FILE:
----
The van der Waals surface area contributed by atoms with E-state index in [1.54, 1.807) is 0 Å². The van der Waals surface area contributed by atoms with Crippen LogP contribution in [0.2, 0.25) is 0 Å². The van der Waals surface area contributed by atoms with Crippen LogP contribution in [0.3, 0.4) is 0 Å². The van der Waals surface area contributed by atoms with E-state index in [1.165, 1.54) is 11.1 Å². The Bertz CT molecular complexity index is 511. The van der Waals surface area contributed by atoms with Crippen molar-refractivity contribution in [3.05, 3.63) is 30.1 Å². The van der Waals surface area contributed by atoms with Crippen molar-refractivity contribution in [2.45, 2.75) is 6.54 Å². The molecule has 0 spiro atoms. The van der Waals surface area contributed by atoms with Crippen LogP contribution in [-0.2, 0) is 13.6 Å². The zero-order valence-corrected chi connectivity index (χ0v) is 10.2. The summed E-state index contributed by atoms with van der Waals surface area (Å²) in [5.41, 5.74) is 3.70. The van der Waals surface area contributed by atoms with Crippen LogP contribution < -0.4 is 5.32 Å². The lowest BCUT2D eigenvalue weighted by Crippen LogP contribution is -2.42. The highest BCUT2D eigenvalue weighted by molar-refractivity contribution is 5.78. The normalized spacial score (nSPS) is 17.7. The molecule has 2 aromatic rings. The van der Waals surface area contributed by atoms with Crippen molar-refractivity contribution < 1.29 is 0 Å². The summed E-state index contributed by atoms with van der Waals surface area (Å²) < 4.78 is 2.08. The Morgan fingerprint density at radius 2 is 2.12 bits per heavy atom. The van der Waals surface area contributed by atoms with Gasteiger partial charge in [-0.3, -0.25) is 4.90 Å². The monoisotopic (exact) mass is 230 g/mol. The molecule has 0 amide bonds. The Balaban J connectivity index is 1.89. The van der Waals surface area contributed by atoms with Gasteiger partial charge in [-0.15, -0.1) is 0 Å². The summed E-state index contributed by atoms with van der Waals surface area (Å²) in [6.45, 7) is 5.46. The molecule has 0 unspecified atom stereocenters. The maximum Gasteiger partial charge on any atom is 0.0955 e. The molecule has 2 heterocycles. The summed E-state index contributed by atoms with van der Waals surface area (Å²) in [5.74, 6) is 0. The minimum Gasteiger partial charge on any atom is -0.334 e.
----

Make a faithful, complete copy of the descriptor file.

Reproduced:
The van der Waals surface area contributed by atoms with E-state index in [1.54, 1.807) is 0 Å². The van der Waals surface area contributed by atoms with Crippen LogP contribution in [0.2, 0.25) is 0 Å². The van der Waals surface area contributed by atoms with Crippen LogP contribution in [0.3, 0.4) is 0 Å². The van der Waals surface area contributed by atoms with E-state index in [1.165, 1.54) is 11.1 Å². The Bertz CT molecular complexity index is 511. The van der Waals surface area contributed by atoms with Crippen molar-refractivity contribution in [3.05, 3.63) is 30.1 Å². The van der Waals surface area contributed by atoms with Crippen molar-refractivity contribution in [2.45, 2.75) is 6.54 Å². The molecule has 0 spiro atoms. The van der Waals surface area contributed by atoms with Crippen LogP contribution in [-0.2, 0) is 13.6 Å². The zero-order valence-corrected chi connectivity index (χ0v) is 10.2. The summed E-state index contributed by atoms with van der Waals surface area (Å²) in [5.41, 5.74) is 3.70. The van der Waals surface area contributed by atoms with Crippen LogP contribution < -0.4 is 5.32 Å². The lowest BCUT2D eigenvalue weighted by Crippen LogP contribution is -2.42. The highest BCUT2D eigenvalue weighted by molar-refractivity contribution is 5.78. The normalized spacial score (nSPS) is 17.7. The molecule has 2 aromatic rings. The van der Waals surface area contributed by atoms with Crippen molar-refractivity contribution < 1.29 is 0 Å². The summed E-state index contributed by atoms with van der Waals surface area (Å²) < 4.78 is 2.08. The Morgan fingerprint density at radius 2 is 2.12 bits per heavy atom. The van der Waals surface area contributed by atoms with Gasteiger partial charge in [-0.3, -0.25) is 4.90 Å². The monoisotopic (exact) mass is 230 g/mol. The molecule has 0 amide bonds. The Balaban J connectivity index is 1.89. The van der Waals surface area contributed by atoms with Gasteiger partial charge in [-0.15, -0.1) is 0 Å². The summed E-state index contributed by atoms with van der Waals surface area (Å²) in [6.45, 7) is 5.46. The molecule has 0 unspecified atom stereocenters. The maximum Gasteiger partial charge on any atom is 0.0955 e. The molecule has 2 heterocycles. The summed E-state index contributed by atoms with van der Waals surface area (Å²) in [5.74, 6) is 0. The minimum Gasteiger partial charge on any atom is -0.334 e.